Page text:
Throughout history, women leaders and women activists have played an integral part in our struggle for liberation. One of the iconic events that speak to the activism and indeed the militancy of women in the struggle for liberation, is the Women’s March, on the 8th of August 1956, to the Union Buildings; where up to 20 000 women of all races, classes and religious persuasions protested against the extension of pass laws.

It is mainly in remembrance and in honor of those brave women of 1956 that the month of August has been designated as Women’s Month in our country. However, the story of our liberation struggle is littered with episodes where women have stepped to the fore to take charge of their destiny, write their own history, dictate the direction of our struggle; and in doing all of this change the course of history.

Despite a racist and bigoted social order, imposed by colonialism and apartheid, the ANC evolved into a community transcending the narrow boundaries of race, drawing into its ranks people of various colors, religions and beliefs, embracing men and women alike. All of these sectors of society worked and struggled together in the spirit of comradeship. Collectively, they were driven by the certainty that South Africa and all her people deserved a better and united future. Charlotte Maxeke, who earned the fitting accolade of being referred to as “The mother of African freedom in this country.” by Dr A.B. Xuma, the 7th President of the ANC, was present at the Founding Conference of the ANC in 1912.

Petitions and deputations were the preferred mode of struggle in the early days of organized resistance. However, it was women who, in the first two decades of the twentieth century, carried the torch of mass mobilization and pioneered the tactics of direct engagement with the oppressors as well as militant resistance. In this regard, we recall the militant Orange Free State anti-pass campaign of May 1913 when, in defiance of the laws of the time, women decided to stop carrying passes. The campaign spread across the country and led to numerous confrontations between women protestors and the police. Many women who were refusing to carry passes or permits were imprisoned. This rare act of militancy by women, drew admiration and became a source of general pride in women’s achievements amongst the (male) leaders of the congress movement at the time.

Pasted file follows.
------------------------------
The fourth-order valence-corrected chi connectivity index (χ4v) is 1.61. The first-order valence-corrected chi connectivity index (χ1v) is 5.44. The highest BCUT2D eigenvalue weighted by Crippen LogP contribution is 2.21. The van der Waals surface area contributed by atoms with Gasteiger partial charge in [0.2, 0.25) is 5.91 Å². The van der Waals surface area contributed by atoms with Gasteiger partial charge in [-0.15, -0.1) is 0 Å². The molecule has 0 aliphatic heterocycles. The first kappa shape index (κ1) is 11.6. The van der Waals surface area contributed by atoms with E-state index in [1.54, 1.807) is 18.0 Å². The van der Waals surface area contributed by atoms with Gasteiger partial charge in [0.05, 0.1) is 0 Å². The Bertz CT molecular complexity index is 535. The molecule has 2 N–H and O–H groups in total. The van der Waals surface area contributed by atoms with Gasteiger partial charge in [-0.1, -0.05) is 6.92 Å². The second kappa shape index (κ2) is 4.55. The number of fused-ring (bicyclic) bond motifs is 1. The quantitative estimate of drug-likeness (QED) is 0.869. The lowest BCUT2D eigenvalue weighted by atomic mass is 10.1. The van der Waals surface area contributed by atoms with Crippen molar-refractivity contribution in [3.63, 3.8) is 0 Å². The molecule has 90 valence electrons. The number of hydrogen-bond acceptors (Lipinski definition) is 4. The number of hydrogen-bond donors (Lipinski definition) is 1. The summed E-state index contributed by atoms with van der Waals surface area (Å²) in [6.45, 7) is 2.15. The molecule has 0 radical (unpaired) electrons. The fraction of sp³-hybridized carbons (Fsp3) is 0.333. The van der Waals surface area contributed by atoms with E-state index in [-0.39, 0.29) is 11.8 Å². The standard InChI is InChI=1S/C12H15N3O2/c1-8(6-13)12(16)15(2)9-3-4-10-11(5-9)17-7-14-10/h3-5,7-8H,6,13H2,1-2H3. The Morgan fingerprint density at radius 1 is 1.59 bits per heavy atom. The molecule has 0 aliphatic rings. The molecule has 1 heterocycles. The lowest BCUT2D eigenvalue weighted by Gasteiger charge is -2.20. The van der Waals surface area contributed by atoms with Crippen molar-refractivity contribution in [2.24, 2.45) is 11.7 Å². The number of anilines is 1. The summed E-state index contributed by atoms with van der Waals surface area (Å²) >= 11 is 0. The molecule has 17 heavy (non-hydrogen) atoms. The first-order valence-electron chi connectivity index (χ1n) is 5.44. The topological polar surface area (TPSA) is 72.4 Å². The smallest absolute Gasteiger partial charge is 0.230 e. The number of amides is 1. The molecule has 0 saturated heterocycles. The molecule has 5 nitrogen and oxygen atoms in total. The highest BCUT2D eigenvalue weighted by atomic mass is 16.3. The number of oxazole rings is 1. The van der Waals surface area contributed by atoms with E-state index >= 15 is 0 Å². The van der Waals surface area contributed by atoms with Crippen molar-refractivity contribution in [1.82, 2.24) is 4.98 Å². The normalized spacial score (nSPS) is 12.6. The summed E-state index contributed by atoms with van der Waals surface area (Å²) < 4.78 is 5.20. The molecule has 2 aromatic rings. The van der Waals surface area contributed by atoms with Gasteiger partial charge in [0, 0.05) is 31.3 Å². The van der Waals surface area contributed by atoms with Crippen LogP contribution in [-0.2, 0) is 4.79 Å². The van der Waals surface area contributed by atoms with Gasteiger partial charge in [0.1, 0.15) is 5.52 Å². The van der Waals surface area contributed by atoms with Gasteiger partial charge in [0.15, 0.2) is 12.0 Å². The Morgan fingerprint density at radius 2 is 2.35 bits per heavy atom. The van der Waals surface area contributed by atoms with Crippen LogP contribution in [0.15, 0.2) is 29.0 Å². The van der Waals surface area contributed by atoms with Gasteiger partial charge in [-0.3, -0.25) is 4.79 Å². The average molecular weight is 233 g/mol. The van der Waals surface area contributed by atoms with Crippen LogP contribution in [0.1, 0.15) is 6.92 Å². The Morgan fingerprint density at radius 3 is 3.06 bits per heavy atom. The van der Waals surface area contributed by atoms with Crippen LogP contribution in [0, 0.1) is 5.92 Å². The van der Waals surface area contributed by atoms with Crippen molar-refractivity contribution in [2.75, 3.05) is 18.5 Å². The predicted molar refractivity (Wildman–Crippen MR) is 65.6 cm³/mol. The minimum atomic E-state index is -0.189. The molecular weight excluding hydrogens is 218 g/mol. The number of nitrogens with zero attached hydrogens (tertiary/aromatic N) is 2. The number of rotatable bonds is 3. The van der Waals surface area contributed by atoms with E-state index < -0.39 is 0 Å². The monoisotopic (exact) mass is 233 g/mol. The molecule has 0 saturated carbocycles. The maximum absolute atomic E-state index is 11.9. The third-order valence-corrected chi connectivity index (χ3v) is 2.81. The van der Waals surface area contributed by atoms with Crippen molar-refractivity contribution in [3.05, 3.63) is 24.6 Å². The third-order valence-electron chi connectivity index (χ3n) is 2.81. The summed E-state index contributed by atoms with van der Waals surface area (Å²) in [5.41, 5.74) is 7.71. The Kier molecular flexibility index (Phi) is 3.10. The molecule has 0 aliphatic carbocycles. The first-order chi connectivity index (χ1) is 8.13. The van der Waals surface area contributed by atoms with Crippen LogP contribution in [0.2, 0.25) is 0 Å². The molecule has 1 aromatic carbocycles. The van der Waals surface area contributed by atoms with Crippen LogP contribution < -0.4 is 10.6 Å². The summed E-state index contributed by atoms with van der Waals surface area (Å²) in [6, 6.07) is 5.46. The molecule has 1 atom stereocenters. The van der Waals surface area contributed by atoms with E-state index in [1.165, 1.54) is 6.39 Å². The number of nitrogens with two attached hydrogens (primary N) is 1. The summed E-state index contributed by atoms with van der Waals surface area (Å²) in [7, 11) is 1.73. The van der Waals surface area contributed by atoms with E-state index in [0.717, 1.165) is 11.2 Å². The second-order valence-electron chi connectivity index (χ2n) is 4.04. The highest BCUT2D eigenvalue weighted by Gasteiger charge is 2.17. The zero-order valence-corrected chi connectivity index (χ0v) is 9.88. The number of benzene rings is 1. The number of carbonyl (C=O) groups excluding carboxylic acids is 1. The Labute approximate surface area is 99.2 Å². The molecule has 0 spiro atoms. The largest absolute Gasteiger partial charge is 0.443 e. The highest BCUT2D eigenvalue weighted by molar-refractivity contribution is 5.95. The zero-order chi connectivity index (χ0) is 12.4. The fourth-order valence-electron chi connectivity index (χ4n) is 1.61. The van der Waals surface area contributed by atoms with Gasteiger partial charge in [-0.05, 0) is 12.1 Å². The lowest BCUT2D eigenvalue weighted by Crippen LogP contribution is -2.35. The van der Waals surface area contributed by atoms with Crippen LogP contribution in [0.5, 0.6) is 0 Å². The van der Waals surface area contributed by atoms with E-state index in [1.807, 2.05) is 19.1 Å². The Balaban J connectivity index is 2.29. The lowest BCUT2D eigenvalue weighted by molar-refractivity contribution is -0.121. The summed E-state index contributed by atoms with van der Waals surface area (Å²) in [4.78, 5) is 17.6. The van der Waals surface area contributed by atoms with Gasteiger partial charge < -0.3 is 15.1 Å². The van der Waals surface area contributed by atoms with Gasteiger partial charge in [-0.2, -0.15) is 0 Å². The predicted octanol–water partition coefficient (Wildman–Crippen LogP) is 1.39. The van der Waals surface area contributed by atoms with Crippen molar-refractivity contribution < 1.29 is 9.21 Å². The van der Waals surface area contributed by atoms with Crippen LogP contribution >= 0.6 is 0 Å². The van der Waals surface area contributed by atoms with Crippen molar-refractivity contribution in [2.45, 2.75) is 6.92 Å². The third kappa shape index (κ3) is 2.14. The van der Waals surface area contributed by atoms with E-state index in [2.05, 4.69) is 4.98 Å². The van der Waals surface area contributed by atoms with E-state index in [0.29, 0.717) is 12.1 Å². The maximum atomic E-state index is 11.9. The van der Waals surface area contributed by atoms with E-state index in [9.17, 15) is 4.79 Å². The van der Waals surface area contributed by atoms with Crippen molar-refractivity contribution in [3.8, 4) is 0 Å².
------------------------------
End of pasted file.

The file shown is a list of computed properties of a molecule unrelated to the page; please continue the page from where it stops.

While the ANC concerned itself with the long-term issues of constitutional reform and representation in parliament, women tended to mobilise around bread and butter issues of immediate concern to themselves, their children and their families. Organized under the banner of the Bantu Women’s League, led by Charlotte Maxeke, women continued with their militancy forming branches of the League across the country. They used these branches to take up local issues and participated in campaigns initiated by political organizations and trade unions at local and national level.

Since 1941 – the year when full membership of the ANC was extended to women – women have been an indispensable part of the life of our movement. Speaking at a conference of the ANC women’s section in Angola, in 1981, President O.R. Tambo challenged both men and women in the ANC when he said: “Women in the ANC should stop behaving as if there was no place for them above the level of certain categories of involvement. They have a duty to liberate us men from antique concepts and attitudes about the place and role of women in society and the development and direction of our revolutionary struggle.”

It is a matter of pride that women in the ANC continue to respond to the call by O.R: to stop behaving as if there was no place for them above certain levels of involvement. They have taken their destiny into their own hands. They are writing their own history. They are refusing to be bystanders in the struggle for their total emancipation. They continue to liberate us men from antique concepts and attitudes. And increasingly, they are asserting their role in our movement and in society.

Sadly, however, advances made by women towards their total emancipation suffer serious setbacks as acts of gender discrimination, gender-based violence and the abuse of women continue unabated in our society. These acts have reached a crisis proportion. They are an affront to all that we stand for as a movement and as a country. They render in vain the sacrifices and bravery of the women of 1913 and generations after them. These acts do not belong in our movement and in our society.

Patriarchy, the abuse of women and gender-based violence have been endemic in our society for centuries, entrenched in apartheid and colonial oppression. Our task, as a revolutionary movement, is to dismantle and not to perpetuate this legacy. We must, therefore, do everything necessary to ensure that this scourge – in whatever form and guise – seizes to be used as a structural weapon to keep women silent and disempowered. Those who commit these acts, both within our ranks and in society, must face our collective condemnation.

At all times let us remember that it was women who pioneered mass mobilization and militant forms of struggle within our movement; thus paving the way for our struggle to advance to a much higher and more effective level. There is no doubt that without the contribution of women, our fight for liberation would have been weakened, and our liberation delayed.

Malibongwe igama lamakhosikazi!


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